This work will be co-ordinated with the council’s Economic Recovery Strategy, which will be delivered over the next few months. The strategy focuses on prioritising active travel, working with bus and rail operators to ensure people can continue to use public transport with confidence and creating a more people-focussed city centre. These measures will be delivered at pace to best accelerate the recovery of the economy, allowing businesses to open safely through June, whilst protecting residents’ safety.

Council report reveals over 60% wanted Bishopthorpe Road reopening

Council report 1st June 2020 Page 1
Council report 1st June 2020 Page 2

The Council has finally published the report which it says supports the decision to keep the southbound lane of the Bishopthorpe Road closed for at least another 2 months. The report became public yesterday (6th June) , some six days after it was tabled for a “behind closed doors” decision meeting.

It reveals that there is a lot of opposition to the Councils policy including a 1600 signature “on line” petition.

Both it and email representations were ignored by the Council.

No consideration was given to changing the hours or scale of the closure and no consideration was given to implementing a shorter diversion route.

There is no evidence that stakeholders – including traders and those living on the diversion route – were consulted about options.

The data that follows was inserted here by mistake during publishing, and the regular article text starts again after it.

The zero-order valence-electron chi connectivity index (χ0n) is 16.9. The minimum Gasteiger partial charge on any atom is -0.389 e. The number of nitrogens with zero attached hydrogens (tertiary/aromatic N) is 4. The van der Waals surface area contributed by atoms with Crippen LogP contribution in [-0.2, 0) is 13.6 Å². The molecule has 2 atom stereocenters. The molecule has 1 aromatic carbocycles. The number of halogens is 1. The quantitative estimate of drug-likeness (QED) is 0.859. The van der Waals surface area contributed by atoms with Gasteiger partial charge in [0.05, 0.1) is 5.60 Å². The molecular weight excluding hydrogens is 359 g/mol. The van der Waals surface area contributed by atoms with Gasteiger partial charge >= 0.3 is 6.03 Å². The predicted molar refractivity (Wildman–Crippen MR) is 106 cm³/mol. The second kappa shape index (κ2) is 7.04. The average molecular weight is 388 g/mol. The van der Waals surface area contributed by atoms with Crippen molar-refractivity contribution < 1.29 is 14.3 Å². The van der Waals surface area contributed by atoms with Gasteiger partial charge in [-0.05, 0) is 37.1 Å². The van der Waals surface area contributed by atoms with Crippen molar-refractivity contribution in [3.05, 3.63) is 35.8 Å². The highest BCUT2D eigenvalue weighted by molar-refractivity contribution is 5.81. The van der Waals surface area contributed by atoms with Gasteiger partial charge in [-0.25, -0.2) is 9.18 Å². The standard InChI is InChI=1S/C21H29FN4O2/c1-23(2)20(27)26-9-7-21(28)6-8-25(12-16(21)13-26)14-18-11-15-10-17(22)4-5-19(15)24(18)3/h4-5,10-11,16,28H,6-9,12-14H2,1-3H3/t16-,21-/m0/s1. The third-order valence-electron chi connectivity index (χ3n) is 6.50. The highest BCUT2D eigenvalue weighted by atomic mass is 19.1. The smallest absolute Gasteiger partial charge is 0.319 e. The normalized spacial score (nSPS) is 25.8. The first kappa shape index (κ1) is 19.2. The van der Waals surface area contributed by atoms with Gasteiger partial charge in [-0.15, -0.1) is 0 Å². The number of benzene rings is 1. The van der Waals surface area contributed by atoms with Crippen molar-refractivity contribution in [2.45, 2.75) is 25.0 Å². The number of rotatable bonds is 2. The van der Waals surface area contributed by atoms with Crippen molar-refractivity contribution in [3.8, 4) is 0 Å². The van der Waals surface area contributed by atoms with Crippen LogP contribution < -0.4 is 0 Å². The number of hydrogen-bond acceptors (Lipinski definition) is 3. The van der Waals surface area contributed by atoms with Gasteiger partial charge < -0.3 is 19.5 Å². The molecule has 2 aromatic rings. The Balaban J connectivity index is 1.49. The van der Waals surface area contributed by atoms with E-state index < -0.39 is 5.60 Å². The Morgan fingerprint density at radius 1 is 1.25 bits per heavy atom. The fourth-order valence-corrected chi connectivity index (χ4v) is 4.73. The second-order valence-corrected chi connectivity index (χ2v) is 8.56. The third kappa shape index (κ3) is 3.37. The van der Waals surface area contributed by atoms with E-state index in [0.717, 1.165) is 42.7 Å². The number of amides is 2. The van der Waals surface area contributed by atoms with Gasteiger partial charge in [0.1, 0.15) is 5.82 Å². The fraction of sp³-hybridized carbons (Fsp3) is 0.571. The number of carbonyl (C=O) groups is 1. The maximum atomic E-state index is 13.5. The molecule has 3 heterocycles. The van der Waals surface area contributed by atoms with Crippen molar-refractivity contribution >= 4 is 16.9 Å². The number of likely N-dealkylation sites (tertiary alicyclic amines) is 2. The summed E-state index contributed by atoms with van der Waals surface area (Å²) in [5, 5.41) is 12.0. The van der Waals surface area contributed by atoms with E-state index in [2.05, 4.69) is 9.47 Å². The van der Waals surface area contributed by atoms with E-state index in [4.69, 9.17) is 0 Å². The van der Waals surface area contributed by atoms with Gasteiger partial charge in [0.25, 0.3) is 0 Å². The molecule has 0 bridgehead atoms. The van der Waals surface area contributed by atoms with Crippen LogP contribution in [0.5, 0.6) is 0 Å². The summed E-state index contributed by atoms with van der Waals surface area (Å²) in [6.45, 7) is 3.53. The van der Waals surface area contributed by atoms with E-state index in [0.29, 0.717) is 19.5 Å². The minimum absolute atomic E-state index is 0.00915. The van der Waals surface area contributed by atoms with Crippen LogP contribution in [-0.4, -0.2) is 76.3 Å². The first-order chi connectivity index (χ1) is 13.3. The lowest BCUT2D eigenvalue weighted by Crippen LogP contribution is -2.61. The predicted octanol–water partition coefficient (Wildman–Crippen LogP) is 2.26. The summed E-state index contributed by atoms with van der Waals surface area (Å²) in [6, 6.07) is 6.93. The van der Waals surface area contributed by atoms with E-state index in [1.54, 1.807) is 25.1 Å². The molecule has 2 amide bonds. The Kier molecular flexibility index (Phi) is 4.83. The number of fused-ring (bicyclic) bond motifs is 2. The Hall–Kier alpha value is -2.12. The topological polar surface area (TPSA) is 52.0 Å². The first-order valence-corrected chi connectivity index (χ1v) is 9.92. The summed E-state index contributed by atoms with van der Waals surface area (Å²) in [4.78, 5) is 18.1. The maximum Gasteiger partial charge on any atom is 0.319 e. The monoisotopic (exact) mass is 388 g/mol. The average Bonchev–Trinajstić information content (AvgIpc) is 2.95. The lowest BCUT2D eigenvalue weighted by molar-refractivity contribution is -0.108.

The report talks about additional stores opening next week “resulting in increasing queue lengths”. It omits to point out that these are located on the west side of the road where properties have a forecourt.

Resurfacing works on Nunnery Lane will take place from Monday 15 June for seven nights, working between 7.30pm and 5am Monday to Friday only. This will mean an additional diversion for drivers, including buses, of around 1.5 miles via City centre streets.

Bishopthorpe Road closure set to continue for at least 2 months

Another behind closed doors decision by York Council

With almost breath taking arrogance, the York Council has issued a statement saying that the closure of the southbound lane at Bishopthorpe Road shops will continue for another 2 months.

There has been no debate about other options and a large petition – which asked for the road to be reopened – has been ignored.

No report on the success or otherwise of what the Council describes as a “trial” has been published.